A few remarks on the recently signed African Continental Free Trade Agreement:
On March 21, 2018, 44 member states of the African Union [AU] signed African Continental Free Trade Agreement (CFTA) during an extraordinary summit of the AU in Kigali, Rwanda. The CFTA is arguably one of the world's largest free-trade blocs (by number of member states), and there are a number of reasons to be excited about this development.
Noteworthy is to outline that CFTA will only be legally binding once it is ratified by at least 22 signatories. It is very impressive to think that the official engagements started in 2002, for the signing to be in 2018.
However, one of the surprises of the signing was the fact that both South Africa and Nigeria did not sign.
The CFTA is strategic, considering that from a demand perspective, the continent's market will grow to over 2-billion people by 2030. Meanwhile, from a supply-side perspective, the agricultural and agribusiness sector is expected to grow to US$1-trillion [~R12.7-trillion] in the same period, a projection that had already excluded the impact of the consolidation of the continent's market.
Moreover, the fundamental reason why private-sector participants ought to be excited in the wake of the CFTA, over and above the projected growth of the supply and demand side of the food and fibre sector, is what they call "regulatory convergence".
If under a worst-case scenario, Africa fails to capitalise on its own market growth for one reason or the other, we can draw optimism from the harmonisation of trade and investment rules. That alone provides a sufficient basis for the continent's food and fibre sector to be growth-ready, as and when market conditions and factors permit the industry to capitalise on them.
It may sound counterintuitive for one to be excited by the state of readiness of an outcome, rather than the outcome itself. But such a level of ambition becomes plausible if one has a situation where the infrastructure, institutions and systems are not sufficient to provide the initial conditions for growth to take place.
Many experts have argued that part of the reason why Africa's ambition has not matched that of other advanced nations is its reluctance to negotiate third-generation issues such as trade in services.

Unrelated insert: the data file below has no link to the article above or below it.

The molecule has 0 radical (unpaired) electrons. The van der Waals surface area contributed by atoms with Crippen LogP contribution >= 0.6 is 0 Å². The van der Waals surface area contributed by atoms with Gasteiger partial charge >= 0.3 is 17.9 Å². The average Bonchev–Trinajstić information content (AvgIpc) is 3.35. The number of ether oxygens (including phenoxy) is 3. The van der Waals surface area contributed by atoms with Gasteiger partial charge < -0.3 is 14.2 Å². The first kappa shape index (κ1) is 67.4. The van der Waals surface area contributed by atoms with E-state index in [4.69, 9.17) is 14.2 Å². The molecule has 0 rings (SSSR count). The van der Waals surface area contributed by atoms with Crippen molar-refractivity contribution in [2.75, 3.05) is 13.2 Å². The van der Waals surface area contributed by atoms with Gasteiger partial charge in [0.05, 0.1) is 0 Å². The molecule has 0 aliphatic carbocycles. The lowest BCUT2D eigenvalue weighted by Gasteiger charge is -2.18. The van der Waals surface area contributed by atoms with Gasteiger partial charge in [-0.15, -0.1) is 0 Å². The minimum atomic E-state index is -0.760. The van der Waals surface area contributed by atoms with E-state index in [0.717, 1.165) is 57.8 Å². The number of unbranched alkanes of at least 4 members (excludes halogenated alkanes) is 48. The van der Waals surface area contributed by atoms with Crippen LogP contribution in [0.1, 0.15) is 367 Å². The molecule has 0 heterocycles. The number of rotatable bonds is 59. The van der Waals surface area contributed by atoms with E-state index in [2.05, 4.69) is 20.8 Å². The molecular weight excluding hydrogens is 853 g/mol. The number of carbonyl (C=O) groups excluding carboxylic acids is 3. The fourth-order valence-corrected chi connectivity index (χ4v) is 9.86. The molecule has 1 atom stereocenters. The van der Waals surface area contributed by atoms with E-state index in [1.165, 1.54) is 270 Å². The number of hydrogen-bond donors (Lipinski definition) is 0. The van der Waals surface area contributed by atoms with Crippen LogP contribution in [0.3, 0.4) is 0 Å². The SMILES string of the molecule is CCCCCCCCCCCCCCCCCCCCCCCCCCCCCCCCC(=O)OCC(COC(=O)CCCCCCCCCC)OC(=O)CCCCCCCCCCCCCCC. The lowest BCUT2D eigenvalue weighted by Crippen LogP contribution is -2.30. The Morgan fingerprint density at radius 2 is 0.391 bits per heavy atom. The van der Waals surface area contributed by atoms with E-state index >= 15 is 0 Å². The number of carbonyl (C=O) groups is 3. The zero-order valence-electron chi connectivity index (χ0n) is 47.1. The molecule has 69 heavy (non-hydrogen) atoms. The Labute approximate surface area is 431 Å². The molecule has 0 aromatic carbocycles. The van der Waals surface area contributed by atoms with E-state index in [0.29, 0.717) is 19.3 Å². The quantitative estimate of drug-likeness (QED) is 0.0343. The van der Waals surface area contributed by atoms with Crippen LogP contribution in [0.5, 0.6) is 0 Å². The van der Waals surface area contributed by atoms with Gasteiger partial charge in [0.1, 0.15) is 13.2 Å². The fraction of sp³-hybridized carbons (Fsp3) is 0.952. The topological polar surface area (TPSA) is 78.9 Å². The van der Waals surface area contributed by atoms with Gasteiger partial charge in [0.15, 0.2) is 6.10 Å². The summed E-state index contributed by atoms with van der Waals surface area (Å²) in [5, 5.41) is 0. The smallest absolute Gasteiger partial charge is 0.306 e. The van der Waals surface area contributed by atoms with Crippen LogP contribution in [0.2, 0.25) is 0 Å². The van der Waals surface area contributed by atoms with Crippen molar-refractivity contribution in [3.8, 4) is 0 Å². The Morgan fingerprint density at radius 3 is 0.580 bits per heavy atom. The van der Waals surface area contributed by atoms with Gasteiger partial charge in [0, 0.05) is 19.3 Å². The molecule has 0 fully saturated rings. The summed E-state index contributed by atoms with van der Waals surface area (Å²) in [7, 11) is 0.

At this stage, it is the preconditions that matter the most, rather than prematurely induced trade growth — which in all likelihood, will lead to inequitable growth. Perhaps for now, Africa needs to make every effort to negotiate and strengthen its own "rules". Africa's institutions need to be developed and strengthened in order to get the best out of the CFTA (which is rules-based).
At least this part of the debate speaks to a broader global trend of multilateral trade agreements, which are based on "rules". Many experts have argued that part of the reason why Africa's ambition has not matched that of other advanced nations is its reluctance to negotiate third-generation issues such as trade in services.
South Africa's Minister of Trade and Industry Dr Rob Davies had noted that the continent is simply not ready to start opening up markets — especially on the new-generation agenda — because the extent of their impacts on the smaller economies is yet to be fully understood. While that fear is well placed, the CFTA should lay the groundwork for a work programme that will begin to explore those new-generation issues with respect to rules.
The irony of the CFTA is that it comes to fruition at a time when the continent is still facing some fundamental challenges among its own regional economic communities (RECs) — which include the East African Community (EAC), the Southern African Development Community (SADC) and the Common Market for Eastern Southern Africa (COMESA).
Some of the issues — such as rules of origin — will be resolved contemporaneously, as countries negotiate the CFTA. The agreement could be seen as the server, if some of these pertinent issues are addressed in the CFTA text.